Should the 1,500 year old Sabarimala Sri Ayyappa temple be opened up to women? The temple authority, Travancore Devaswom Board, cites tradition to say no to women between the ages of 10 to 50 for its sanctum sanctorum.
The Supreme Court has rightly cited constitutional guarantees of equality to question why. “Unless you have a constitutional right to prohibit women entry,” remarked Justice Dipak Misra, heading a three-member apex court bench on the case, “you cannot prevent them from worshipping at the shrine”.
The case is still being heard, but it has already re-ignited old debates about legal secularism, the state and its right to intervene in religion. From political parties to traditionalists, a wide social coalition of those who oppose change is bandying around loaded accusations of “judicial misadventure”, charges of disrespect to age-old customs and warnings of adverse consequences if faith is trifled with.
Temple representatives have fielded three major arguments in favour of keeping women out. First, they argue, the deity is a ‘brahmacharya’ and the Constitution mandates that citizen’s beliefs should be protected. Second, they cite traditional notions of “impurity” and “purity” of menstruating women with the catch-all “beliefs are beliefs” argument. “In our houses females will not enter the kitchen during those days”, Prayar Gopalakrishnan, head of the Travancore Devaswom Board, has been quoted as saying.
Third, it is not safe for women to undertake the arduous trek to the shrine. “Why can’t people imagine Ayyappan in their thoughts and aspirations and pray to him? Why are women insisting to come to the temple that is in the midst of a jungle?” questions Gopalakrishnan. Well, in that case, why can’t men just imagine the deity in their minds too?
The safety and impurity arguments are both reflective of an outdated patriarchal worldview where women were expected to play subordinate social roles to men. Shutting women out on grounds of safety signifies a mindset that is unable to come to terms with a new India where women have equal status as men, serve in the army and air force and do not conform to old stereotypes of only being the beti, bahu or grihini.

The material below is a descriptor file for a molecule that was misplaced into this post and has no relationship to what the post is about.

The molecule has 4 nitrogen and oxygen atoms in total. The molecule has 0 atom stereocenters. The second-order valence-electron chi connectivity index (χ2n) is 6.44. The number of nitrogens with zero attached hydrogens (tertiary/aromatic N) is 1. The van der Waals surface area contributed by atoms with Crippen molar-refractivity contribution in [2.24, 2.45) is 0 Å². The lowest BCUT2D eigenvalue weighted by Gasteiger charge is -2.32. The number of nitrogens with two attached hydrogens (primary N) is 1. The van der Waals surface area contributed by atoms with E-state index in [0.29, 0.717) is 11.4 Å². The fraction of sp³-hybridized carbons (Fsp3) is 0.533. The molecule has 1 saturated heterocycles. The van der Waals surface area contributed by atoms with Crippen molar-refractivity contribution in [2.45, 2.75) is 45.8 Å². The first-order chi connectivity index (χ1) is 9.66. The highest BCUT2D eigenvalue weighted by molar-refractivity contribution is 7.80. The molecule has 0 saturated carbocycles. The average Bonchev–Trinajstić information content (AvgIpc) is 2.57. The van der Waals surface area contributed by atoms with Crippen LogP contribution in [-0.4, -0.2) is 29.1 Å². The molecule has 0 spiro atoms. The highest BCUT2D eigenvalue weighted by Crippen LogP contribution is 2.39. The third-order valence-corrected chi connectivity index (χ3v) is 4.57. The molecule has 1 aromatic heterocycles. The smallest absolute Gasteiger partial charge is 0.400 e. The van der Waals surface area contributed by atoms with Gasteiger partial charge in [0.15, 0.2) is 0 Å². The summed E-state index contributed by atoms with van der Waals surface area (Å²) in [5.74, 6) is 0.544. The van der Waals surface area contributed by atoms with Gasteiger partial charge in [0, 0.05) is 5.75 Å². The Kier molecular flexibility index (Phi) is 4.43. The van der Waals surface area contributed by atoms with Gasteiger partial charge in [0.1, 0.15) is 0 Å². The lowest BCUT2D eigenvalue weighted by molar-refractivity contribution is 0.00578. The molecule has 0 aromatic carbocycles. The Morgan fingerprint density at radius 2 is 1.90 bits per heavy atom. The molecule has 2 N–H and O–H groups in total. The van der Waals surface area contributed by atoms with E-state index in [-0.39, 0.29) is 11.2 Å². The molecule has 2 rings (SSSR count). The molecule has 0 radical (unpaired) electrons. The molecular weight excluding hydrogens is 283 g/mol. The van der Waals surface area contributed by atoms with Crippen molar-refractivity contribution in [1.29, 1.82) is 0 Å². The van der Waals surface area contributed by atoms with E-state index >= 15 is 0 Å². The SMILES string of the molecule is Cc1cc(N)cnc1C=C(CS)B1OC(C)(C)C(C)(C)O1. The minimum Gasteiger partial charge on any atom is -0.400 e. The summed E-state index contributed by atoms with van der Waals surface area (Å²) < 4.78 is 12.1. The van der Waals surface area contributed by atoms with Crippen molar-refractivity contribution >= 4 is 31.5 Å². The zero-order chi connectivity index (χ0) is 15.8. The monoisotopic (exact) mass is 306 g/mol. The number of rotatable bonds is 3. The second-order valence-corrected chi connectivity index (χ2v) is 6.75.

The deity himself was born of a woman – Vishnu in his Mohini form. In a country where the mother goddess in its many forms is venerated across communities, to argue that menstruating women are in some way impure flies not only in the face of modernity and reason but also older traditions that antedate these beliefs.
From Gargi, who challenged the sage Yajnavalkya on questions of reason and was hailed as one of the greatest spiritual authorities of her age to Maitreyi, Lopamudra and Romasha, all of whom are said to have composed some of the hymns of the Rig Veda, women in ancient India did not have a subordinate place, nor were they excluded from any spiritual functions.
The ‘brahmacharya’ argument hinges on the question of belief and the right of believers to practise it. Yet, this must pass the test of constitutionality and citizenship rights. Dalits were also excluded from temples, precisely on the belief that their entry was considered polluting, but temple doors were thrown open after the Constitution made caste discrimination illegal. How is discrimination against women different? Article 15 of the Constitution guarantees that no person shall be discriminated against on the basis of religion, race, caste, sex or place of birth.
Unlike the American Constitution, the Indian Constitution combines freedom of religion clauses with a mandate to the state to intervene in religious affairs. Article 25 allows the state to restrict or regulate religious practices. It has done so ever since the Madras Hindu Religious and Charitable Endowments Act in 1951, the first state legislation to put in place an elaborate regulatory mechanism for Hindu temples and mutts.
Since the landmark Shirur Mutt judgment in 1954, which validated much of that legislation, the Supreme Court over the years evolved a doctrine of “essential practices” to decide which religious practices and rituals are eligible for constitutional protection and which weren’t.
It is equally true that over the years, the courts have also been criticised for pushing for what scholar Ronojoy Sen calls a “rationalised form of high Hinduism and delegitimating usages of popular Hinduism as superstition”. As Rajeev Dhavan and Fali Nariman once argued: “With a power greater than that of a high priest, maulvi or dharmashastri, judges have virtually assumed the theological authority to determine which tenets of a faith are ‘essential’ to any faith and emphatically underscored their constitutional power to strike down those essential tenets of a faith that conflict with the dispensation of the Constitution. Few religious pontiffs possess this kind of power and authority.”
While some of these concerns are valid, when constitutional guarantees for personal freedom and religious freedom are in conflict, there is no other agency but the courts that can adjudicate.
The Sabarimala case, along with the ban on jallikattu and the question of RTE exemptions to minority educational institutions, has once again put a spotlight on the dichotomy between modern notions of justice and equality and older religious practices, across religions. In a country of religious vote banks and in the absence of any political consensus on religious reform, it is up to the courts to evolve a new framework.